So while the Gmail revamp has been good on many fronts, I believe they have made a booboo.
One thing that confuses me, is that earlier when I try to add a birth date to a contact of mine it just had dropdowns to choose the date, month and year.
But now, I need to put in the data into a single text box. And when I do so in a sensible manner, it tells me it cannot recognise the date! The date I used is ’23 September, 1981′.
The error Google throws me is:
This date wasn’t understood. It will be added to your calendar if you correct it.
So I tried putting the date in as ’23/09/1981′. That didn’t work either.
Usability problem with Google's Birthdate input feature.
Okay, you win. Why don’t you then tell me the correct input format, if you do want me to put in the date in a very particular way? Well?
Well, Google doesn’t do that. It won’t tell me the correct way to put in the date.
I finally figured it out. It takes date only in the ‘MM/DD/YYYY’ or ‘Month Date, Year’ formats. Hmm.
In situations when you are designing for the full range of folks that use the internet (and if you are Google you sure are!), fault tolerance is a must. This would mean allowing users to enter values in a variety of formats with the onus being on Google to correctly interpret the input. The user shouldn’t need to set the ‘locale’ or any such options elsewhere for this to work!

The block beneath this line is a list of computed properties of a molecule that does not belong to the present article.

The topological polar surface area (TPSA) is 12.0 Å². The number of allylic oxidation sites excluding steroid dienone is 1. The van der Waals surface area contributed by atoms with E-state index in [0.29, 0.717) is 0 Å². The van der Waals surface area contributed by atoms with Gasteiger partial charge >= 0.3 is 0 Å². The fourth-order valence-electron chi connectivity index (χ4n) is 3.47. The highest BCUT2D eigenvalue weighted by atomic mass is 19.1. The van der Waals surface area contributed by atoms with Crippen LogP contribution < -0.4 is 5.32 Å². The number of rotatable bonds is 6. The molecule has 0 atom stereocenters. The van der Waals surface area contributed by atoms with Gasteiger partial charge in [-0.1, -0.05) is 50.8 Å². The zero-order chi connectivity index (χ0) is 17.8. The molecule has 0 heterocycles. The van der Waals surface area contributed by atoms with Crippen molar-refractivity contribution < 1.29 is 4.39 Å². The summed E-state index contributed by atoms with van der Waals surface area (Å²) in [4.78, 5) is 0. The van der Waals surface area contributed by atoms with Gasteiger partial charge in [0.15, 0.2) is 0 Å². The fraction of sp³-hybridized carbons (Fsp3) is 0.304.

In the case where it’s just not efficient to build such fault tolerance, give the user an easily recognizable input format. A good example of this would be to use select dropdowns for day, month and time. This ensures that there is clear communication between the system and the user on how the input dates.
A lot of the comments I’m getting center around how Google has standardised on the US date format and that it’s ok as most users are from the US. I decided to dig deeper, and statistics seem to say otherwise!
According to New Media Trend Watch’s World Usage Patterns & Demographics, only 14.4% of the total online population was from the US in 2009. So while US has a high internet penetration percentage, it forms only a small percentage of online users. This is a big reason for not designing for the US population alone, but to use international formats or at least allow for multiple formats to co-exist in design.